Asia's reaction to PSO favorable overall
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The Pittsburgh Symphony Orchestra typically pulls in the plaudits when it goes abroad. Some European critics have even prized the PSO over traditional American powerhouse ensembles.
But in Mainland China, where the classical music scene is still developing, there are no full-time classical music critics.
The training and interest is just not there yet for newspapers to hire critics, says Rudolph Tang, the knowledgeable editor of Symphony World, a Chinese-language glossy magazine that carries mostly features on world figures. The paucity of reviews about the PSO's performances in Beijing, Shanghai and Kaohsiung, Taiwan, bears him out. Most is reporting, with scant -- though positive -- mention of the performances here and there.
The Jiefang Daily called the PSO's performance at the Shanghai Oriental Art Center "brilliant," saying that its interpretation of Beethoven's Symphony No. 7 "was emotional, layered and full of personality, greatly excited the audience."
The Xinmin Evening News reported more on the audience than the music: "The relaxed, orderly rhythm and the well-measured performance carried the audience along, from the light skip of the beginning to the beautiful realm created by the woodwinds. The long ovation by the audience brought the orchestra back for an encore featuring Brahms' Hungarian Dance No. 5."
The Shanghai Evening News repeated other critics' assessments that the PSO "has always been celebrated for how well it combines the essence of Europe with the vitality of America, and the depth of Germany and Austria with American-style boldness, when performing German and Austrian compositions." The paper's only specific comment was: "The result is youthful, yet elegant."
The Oriental Morning Post had the most intriguing assessment of the Shanghai concerts -- and the most polemic: "Numerous American orchestras have paid us visits in the past two years, but they seem to have found it difficult to pass muster. The New York Philharmonic was condescending even while their arrangements turned chaotic, while the Chicago Symphony Orchestra brimmed with arrogance but lacked depth." Ouch.
"However, the Pittsburgh Symphony Orchestra was a little different this time. Having been led by European maestros like [Fritz] Reiner, [Andre] Previn and [Mariss] Jansons, and now with [music director Manfred] Honeck at the helm, the orchestra could be said to be among the most European of orchestras in the United States. It combines the essence of Europe with American vitality; the depth of Germany and Austria meets American boldness."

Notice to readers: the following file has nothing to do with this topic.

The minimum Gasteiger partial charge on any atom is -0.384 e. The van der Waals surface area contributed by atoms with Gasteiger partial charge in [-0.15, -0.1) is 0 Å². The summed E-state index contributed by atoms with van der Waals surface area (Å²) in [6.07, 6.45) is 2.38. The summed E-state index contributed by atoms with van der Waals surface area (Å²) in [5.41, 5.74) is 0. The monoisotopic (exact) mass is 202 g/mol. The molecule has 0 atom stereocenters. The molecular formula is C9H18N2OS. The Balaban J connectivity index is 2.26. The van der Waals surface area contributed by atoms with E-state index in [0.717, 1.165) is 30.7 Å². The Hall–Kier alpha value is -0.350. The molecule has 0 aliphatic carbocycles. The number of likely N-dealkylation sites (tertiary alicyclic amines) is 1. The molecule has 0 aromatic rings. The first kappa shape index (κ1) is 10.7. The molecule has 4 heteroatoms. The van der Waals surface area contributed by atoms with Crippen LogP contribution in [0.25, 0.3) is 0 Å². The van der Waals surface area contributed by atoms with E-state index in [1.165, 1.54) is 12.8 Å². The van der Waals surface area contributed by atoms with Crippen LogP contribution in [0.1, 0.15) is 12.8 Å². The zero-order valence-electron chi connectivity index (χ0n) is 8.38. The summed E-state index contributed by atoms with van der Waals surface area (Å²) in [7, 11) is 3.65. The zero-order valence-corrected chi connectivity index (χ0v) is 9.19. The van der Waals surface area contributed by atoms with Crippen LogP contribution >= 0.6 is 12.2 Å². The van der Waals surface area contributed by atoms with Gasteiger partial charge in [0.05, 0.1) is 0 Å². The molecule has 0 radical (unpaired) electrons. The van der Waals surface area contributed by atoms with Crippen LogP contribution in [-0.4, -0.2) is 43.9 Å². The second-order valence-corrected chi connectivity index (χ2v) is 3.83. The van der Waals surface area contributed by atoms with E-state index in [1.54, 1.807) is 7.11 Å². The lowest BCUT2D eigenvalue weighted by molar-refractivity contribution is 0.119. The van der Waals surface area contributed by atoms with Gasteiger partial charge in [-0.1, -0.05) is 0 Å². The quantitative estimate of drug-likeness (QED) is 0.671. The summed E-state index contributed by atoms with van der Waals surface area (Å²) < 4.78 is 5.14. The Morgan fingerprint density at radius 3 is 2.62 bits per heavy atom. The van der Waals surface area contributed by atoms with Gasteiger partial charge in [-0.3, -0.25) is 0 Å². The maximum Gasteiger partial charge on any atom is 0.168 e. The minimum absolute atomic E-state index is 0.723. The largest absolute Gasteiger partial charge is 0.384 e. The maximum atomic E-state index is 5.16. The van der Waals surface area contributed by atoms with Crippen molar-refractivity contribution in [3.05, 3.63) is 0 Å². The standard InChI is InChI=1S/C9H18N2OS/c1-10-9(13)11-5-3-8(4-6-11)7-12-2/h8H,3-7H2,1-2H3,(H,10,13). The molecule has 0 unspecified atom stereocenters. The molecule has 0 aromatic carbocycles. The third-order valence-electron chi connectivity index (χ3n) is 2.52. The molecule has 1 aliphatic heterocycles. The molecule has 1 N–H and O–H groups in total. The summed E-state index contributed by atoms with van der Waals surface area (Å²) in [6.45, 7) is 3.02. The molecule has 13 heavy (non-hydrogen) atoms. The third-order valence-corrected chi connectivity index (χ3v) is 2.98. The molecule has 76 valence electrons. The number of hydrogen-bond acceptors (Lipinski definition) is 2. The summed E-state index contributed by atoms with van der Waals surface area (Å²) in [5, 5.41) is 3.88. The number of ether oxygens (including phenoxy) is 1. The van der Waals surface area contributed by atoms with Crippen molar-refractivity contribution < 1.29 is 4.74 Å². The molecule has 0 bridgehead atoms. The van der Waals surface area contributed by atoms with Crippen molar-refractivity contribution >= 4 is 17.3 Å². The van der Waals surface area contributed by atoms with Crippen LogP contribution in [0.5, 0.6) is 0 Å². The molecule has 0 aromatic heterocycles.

The paper goes on to quote who else but Tang, who said of the PSO: "The tones are bright, the brass is prominent and the linear nature of the conducting is good."
Although he was interviewed for the Shanghai concert, Tang is based in Beijing and heard the PSO there. As of yet, the PSO could garner no press from its concert there at the National Performing Arts Centre, known as the Egg.
The reason has a lot to do with the greater context for the PSO's 2009 Asia tour. Two of the four concerts corresponded with huge events and these received press. The music was not the primary driver.
In Shanghai, the orchestra's concert closed the Shanghai Spring International Music Festival. The concert was delayed while a deputy mayor gave a speech. Just a deputy, you say? Well, in a city of around 19 million people, a deputy mayor represents more people than Mayor Ravenstahl.
In Taiwan, the event was even more crucial. The concert marked the grand opening of the new sports stadium in Kaohsuing a few months before it hosts the 2009 World Games. With fireworks and nearly 40,000 people, including a slew of local dignitaries, the music was being put to work. The PSO went along with it, changing its tour program to include Tchaikovsky's "1812 Overture" and Beethoven's Ninth Symphony.
I could find only one English-language report of the event, a bare-bones Central News Agency account that mentioned the capacity audience of 35,000 was "ecstatic." The day after the concert, newsstands brimmed with huge photos of the fireworks and the orchestra.
There weren't any reviews, but if one reporter can judge crowd reaction, so can another. At first, I thought they were less interested in the music than the opening of the stadium, since they cheered the fireworks-as-cannon-fire of the "1812 Overture" and sat calmly while Honeck's lively interpretation of Beethoven's Seventh sped by. But Beethoven's Ninth brought great reaction and some amazing, roaring cheers at the end. The audience especially applauded bass-baritone Gregg Baker. His entrance was electric, but little did the audience realize, that was in part because stage crews had accidentally left monitor speakers on the stage on, so that he was double amplified.
"That was a shock, actually," said Honeck. "I thought first he was too close to the microphone and that they made the wrong amplification. In rehearsal it was completely different."
Even with poor speakers, the audience seemed to really appreciate the orchestra's vigor. I didn't witness even one person whispering to another, whereas the audiences at the Egg -- mostly Chinese tourists to the city I am told -- and Shanghai were appreciative but noisy at times. The PSO will likely be back to both Chinas in the future. It will be intriguing to see how the classical music machinery continues to develop, to see if fuller reviews come forth.
In either case, the audiences had their say, and it was Xie xie (thank-you).
First Published June 3, 2009 12:00 am